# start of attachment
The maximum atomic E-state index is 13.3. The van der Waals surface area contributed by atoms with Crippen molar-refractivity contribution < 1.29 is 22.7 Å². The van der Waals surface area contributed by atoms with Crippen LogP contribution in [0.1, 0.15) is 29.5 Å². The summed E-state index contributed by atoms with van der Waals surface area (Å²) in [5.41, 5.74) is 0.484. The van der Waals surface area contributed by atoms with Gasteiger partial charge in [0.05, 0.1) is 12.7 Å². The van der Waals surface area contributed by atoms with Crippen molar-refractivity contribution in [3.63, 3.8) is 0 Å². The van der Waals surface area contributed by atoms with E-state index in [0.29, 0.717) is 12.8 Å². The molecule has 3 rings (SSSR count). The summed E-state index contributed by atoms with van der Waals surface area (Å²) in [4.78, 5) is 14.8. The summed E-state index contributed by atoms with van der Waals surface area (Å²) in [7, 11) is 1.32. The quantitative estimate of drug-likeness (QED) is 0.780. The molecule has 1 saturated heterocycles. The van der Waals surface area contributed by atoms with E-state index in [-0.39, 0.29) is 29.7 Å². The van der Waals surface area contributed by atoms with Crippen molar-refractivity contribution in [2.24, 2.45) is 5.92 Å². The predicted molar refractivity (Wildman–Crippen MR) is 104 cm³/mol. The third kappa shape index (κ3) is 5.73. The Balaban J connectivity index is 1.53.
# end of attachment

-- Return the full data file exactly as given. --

The maximum atomic E-state index is 13.3. The van der Waals surface area contributed by atoms with Crippen molar-refractivity contribution < 1.29 is 22.7 Å². The van der Waals surface area contributed by atoms with Crippen LogP contribution in [0.1, 0.15) is 29.5 Å². The summed E-state index contributed by atoms with van der Waals surface area (Å²) in [5.41, 5.74) is 0.484. The van der Waals surface area contributed by atoms with Gasteiger partial charge in [0.05, 0.1) is 12.7 Å². The van der Waals surface area contributed by atoms with Crippen molar-refractivity contribution in [3.63, 3.8) is 0 Å². The van der Waals surface area contributed by atoms with E-state index in [0.29, 0.717) is 12.8 Å². The molecule has 3 rings (SSSR count). The summed E-state index contributed by atoms with van der Waals surface area (Å²) in [4.78, 5) is 14.8. The summed E-state index contributed by atoms with van der Waals surface area (Å²) in [7, 11) is 1.32. The quantitative estimate of drug-likeness (QED) is 0.780. The molecule has 1 saturated heterocycles. The van der Waals surface area contributed by atoms with E-state index in [-0.39, 0.29) is 29.7 Å². The van der Waals surface area contributed by atoms with Crippen molar-refractivity contribution in [2.24, 2.45) is 5.92 Å². The predicted molar refractivity (Wildman–Crippen MR) is 104 cm³/mol. The third kappa shape index (κ3) is 5.73. The Balaban J connectivity index is 1.53.